Scream Right Up To Your Multiplex for ‘The Conjuring’”
“The Conjuring,” a spine-tingling true horror tale, evokes the creepy atmosphere of classic ‘70s horror movies like “Let’s Scare Jessica To Death,” “The Changeling” and “The Legend of Hill House.” Director James Wan (“Saw”) arranges a sophisticated cast of actors who treat the supernatural with realism and true terror.
Ed (Patrick Wilson) and Lorraine Warren (Vera Farmiga) are esteemed ghost-hunters. The Catholic Church entrusts them to participate in, but not lead, exorcisms, and they have been responsible for cleaning many haunted houses. As the pre-credit crawl reveals, one story the Warrens had always avoided publicizing because of the gruesome nature involved the mystery surrounding a possession in 1971. This film brings that story to light.
Roger (Ron Livingston) and Carolyn (Lili Taylor) Perron move into a beautiful isolated house with their five precocious daughters and almost immediately sense a malevolent presence. Something evil lives inside their house and as one of the young girls reveals, this entity wants the Perron family dead.
Wan wisely hires actors known for prestige projects and the cast brings their A-game. Farmiga and Wilson sell the Warrens’ integrity. They know that their reputation as kooks precede them, but they treat their job with resolution and the methodical analysis of accountants. Taylor — who, like Farmiga, first found fame in low-budget vanguard films — is heartbreaking as the protective mother who feels powerless to save her girls. Livingston adds another level of desperation as he can barely afford to provide for his children and must drive his tractor rig long distances at half his normal rate just to stay above water.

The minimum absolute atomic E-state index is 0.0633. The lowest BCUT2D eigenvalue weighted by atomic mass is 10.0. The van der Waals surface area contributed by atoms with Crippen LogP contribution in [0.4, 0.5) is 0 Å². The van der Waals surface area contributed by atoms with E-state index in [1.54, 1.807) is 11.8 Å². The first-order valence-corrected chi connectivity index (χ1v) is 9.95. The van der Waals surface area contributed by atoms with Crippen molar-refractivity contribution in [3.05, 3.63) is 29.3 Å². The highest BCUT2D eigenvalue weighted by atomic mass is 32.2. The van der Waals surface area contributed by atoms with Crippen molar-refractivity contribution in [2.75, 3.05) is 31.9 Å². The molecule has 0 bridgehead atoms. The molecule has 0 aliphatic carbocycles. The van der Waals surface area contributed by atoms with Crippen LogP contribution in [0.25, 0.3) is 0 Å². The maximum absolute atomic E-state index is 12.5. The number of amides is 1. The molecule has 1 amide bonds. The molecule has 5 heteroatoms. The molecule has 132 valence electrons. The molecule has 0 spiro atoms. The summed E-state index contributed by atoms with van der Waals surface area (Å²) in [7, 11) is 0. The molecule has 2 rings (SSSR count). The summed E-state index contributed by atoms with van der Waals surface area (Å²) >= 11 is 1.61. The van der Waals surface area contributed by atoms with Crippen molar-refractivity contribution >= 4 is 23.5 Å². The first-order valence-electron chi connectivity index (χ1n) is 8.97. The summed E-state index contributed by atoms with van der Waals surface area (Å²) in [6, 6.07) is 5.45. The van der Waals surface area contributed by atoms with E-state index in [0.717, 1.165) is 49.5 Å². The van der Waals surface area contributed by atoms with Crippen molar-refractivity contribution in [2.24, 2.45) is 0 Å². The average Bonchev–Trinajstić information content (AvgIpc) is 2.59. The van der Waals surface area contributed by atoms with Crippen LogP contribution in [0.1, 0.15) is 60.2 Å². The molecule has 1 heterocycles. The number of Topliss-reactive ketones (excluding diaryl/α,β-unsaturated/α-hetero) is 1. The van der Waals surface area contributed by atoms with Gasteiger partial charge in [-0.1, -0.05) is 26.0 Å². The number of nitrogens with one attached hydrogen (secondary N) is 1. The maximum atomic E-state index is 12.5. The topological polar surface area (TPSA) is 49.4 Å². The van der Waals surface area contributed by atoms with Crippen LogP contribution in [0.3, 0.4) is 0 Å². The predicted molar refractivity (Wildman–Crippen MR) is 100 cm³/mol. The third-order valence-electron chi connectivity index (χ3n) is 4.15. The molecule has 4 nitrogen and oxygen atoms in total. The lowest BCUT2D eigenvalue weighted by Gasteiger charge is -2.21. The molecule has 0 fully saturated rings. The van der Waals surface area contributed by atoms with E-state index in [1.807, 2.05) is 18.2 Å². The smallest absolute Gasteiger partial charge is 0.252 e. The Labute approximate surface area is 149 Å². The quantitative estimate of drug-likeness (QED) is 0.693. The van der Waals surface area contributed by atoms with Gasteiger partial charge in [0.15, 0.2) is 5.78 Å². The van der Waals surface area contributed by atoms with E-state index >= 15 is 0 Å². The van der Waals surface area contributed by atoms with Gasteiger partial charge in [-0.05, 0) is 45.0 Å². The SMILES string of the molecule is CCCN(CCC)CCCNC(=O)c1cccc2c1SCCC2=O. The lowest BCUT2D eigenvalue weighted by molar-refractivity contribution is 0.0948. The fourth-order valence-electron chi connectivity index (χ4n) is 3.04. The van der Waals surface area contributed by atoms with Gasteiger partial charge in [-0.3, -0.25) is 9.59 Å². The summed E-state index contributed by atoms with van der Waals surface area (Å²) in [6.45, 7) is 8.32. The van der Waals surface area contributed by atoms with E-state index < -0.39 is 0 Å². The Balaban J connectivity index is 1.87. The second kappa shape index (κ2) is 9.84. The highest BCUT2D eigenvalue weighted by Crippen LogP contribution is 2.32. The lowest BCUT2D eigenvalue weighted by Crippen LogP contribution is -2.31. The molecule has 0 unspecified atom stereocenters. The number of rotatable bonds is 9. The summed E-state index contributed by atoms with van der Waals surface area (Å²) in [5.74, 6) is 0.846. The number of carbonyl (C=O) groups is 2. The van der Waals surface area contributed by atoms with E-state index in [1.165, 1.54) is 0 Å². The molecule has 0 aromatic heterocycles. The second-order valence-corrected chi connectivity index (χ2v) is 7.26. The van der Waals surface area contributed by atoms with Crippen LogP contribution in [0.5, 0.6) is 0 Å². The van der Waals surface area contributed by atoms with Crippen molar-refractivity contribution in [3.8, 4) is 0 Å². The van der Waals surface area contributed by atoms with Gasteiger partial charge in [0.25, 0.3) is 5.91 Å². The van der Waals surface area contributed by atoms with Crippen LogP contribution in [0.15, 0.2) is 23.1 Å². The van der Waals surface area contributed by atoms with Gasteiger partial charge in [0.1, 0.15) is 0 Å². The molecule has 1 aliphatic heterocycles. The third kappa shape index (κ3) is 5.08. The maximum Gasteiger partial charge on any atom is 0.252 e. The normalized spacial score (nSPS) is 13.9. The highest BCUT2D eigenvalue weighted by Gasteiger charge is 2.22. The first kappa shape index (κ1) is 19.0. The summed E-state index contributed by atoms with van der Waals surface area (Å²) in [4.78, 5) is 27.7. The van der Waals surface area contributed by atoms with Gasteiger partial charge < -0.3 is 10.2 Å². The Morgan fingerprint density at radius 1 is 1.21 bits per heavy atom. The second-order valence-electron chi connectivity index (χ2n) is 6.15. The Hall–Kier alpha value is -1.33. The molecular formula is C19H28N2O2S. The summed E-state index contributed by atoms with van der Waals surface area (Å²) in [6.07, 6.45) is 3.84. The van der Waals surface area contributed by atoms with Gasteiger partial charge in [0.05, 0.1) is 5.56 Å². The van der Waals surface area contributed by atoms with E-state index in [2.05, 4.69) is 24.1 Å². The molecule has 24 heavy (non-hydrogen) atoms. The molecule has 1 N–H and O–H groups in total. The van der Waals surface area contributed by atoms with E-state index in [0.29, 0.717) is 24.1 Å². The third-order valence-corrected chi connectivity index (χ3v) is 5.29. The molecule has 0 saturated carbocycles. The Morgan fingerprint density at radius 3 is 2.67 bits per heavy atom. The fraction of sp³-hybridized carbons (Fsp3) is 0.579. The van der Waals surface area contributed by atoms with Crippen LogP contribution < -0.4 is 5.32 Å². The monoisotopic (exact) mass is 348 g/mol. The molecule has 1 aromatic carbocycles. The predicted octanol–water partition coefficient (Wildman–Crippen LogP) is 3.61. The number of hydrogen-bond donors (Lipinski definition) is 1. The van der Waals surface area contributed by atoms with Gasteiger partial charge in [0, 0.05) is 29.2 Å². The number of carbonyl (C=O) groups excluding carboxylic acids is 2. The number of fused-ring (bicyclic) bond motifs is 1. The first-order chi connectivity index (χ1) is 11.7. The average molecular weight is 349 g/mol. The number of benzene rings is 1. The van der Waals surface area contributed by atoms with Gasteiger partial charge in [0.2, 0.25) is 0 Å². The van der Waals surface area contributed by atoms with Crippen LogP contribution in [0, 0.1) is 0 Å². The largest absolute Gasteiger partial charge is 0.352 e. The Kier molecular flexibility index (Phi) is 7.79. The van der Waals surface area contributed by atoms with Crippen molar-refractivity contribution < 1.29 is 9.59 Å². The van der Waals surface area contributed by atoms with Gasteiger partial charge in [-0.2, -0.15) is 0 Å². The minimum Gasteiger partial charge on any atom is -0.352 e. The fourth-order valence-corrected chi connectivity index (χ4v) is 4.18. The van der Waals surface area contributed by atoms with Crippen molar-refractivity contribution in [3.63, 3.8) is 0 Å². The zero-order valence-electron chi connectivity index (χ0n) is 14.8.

All five of the girls experience dreadful situations, but the talented young actresses never sink to histrionics. The fear in their eyes and the cracks in their voices always seem genuine.
The screenplay, by brothers Chad and Carey Hayes, doesn’t waste time with clichés like the skeptic who refuses to believe in ghosts and demons. It knows audience came to be frightened and its barebones approach, while still focusing on fully-realized characters, is a welcome change.
Director Wan is neither grotesque nor over-indulgence, a surprise to audience who know him from his ultra-violent “Saw” films. All the scares are warranted and earned. His camera appears to be tied to a spider: twisting, climbing walls, shooting upside down. The camera itself appears to be malicious.
A haunting nightmare, “The Conjuring” gives audiences both laughs and shrieks, sometimes at the same time.